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Retired Adm. James Stavridis, at a Senate hearing in February, 2015
Retired Adm. James Stavridis, at a Senate hearing in February, 2015 (Joe Gromelski/Stars and Stripes)
Retired Adm. James Stavridis, at a Senate hearing in February, 2015
Retired Adm. James Stavridis, at a Senate hearing in February, 2015 (Joe Gromelski/Stars and Stripes)
Retired Adm. James G. Stavridis, dean of The Fletcher School of Law and Diplomacy at Tufts University, speaks with students, staff, faculty and guests during a lecture at U.S. Naval War College in Newport, Rhode Island,Dec. 2, 2014.  Stavridis, who also commanded NATO forces in Europe, is reportedly among the candidates being vetted for vice president by Hillary Clinton.
Retired Adm. James G. Stavridis, dean of The Fletcher School of Law and Diplomacy at Tufts University, speaks with students, staff, faculty and guests during a lecture at U.S. Naval War College in Newport, Rhode Island,Dec. 2, 2014. Stavridis, who also commanded NATO forces in Europe, is reportedly among the candidates being vetted for vice president by Hillary Clinton. (James E. Foehl/U.S. Navy)
Adm. James Stavridis, after taking command of  U.S. European Command in Stuttgart, Germany, June 30, 2009. Stavridis, who also commanded NATO forces in Europe, is reportedly among the candidates being vetted for vice president by Hillary Clinton
Adm. James Stavridis, after taking command of U.S. European Command in Stuttgart, Germany, June 30, 2009. Stavridis, who also commanded NATO forces in Europe, is reportedly among the candidates being vetted for vice president by Hillary Clinton (Michael Abrams/Stars and Stripes)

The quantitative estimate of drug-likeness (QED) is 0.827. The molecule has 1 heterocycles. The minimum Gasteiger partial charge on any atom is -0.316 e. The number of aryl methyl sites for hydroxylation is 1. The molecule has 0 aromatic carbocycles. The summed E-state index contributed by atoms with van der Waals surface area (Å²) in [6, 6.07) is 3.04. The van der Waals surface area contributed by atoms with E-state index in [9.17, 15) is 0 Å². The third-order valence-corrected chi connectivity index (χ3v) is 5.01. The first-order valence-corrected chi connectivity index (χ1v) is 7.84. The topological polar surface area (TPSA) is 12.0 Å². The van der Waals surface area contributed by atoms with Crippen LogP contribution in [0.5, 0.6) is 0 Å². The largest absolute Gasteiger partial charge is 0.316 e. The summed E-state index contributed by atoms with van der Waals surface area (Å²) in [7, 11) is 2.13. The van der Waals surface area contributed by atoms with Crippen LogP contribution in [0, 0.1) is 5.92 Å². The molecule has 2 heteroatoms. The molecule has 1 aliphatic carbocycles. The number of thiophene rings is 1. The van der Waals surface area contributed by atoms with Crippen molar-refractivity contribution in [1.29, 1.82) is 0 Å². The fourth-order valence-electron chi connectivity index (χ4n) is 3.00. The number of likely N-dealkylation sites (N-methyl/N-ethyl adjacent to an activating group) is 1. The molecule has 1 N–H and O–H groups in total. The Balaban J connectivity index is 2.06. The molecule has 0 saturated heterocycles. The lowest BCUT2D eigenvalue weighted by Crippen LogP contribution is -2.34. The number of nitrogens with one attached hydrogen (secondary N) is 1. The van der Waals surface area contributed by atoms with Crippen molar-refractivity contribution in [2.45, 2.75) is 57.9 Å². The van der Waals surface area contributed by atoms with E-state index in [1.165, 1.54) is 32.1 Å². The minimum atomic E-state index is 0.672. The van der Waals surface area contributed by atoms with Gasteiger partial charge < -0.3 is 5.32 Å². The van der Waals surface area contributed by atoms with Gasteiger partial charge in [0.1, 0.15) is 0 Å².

Retired Adm. James Stavridis, who commanded U.S. and NATO forces in Europe, is reportedly among the people being vetted for vice president by Hillary Clinton, putting the former four-star leader into a mix of more traditional possible running mates under review.

The New York Times reported Tuesday that Clinton was looking closely at Stavridis, who wouldn’t speak about the vetting process.

He told Stars and Stripes on Wednesday: “I respectfully decline to comment and would refer all inquiries to the Clinton campaign.”

The move adds an unconventional twist to a pool of potential Clinton running mates, which includes front-runner names like Virginia Sen. Tim Kaine and Massachusetts Sen. Elizabeth Warren. Politicos describe Kaine, a former governor of Virginia, as a safe pick — a well-liked moderate in a key potential swing state with executive experience. Warren, a favorite of the more liberal wing of the Democratic party, is considered someone who would galvanize the base and rally supporters concerned about some of Clinton’s more moderate positions.

What would Stavridis bring to a Clinton ticket?

The Naval Academy graduate, who led U.S. European Command and served as NATO’s supreme allied commander between 2009 and 2013, was regarded as one of the military’s leading intellectuals. Upon relinquishing command of EUCOM in 2013, then-deputy Secretary of Defense Ash Carter described Stavridis as a “renaissance admiral.”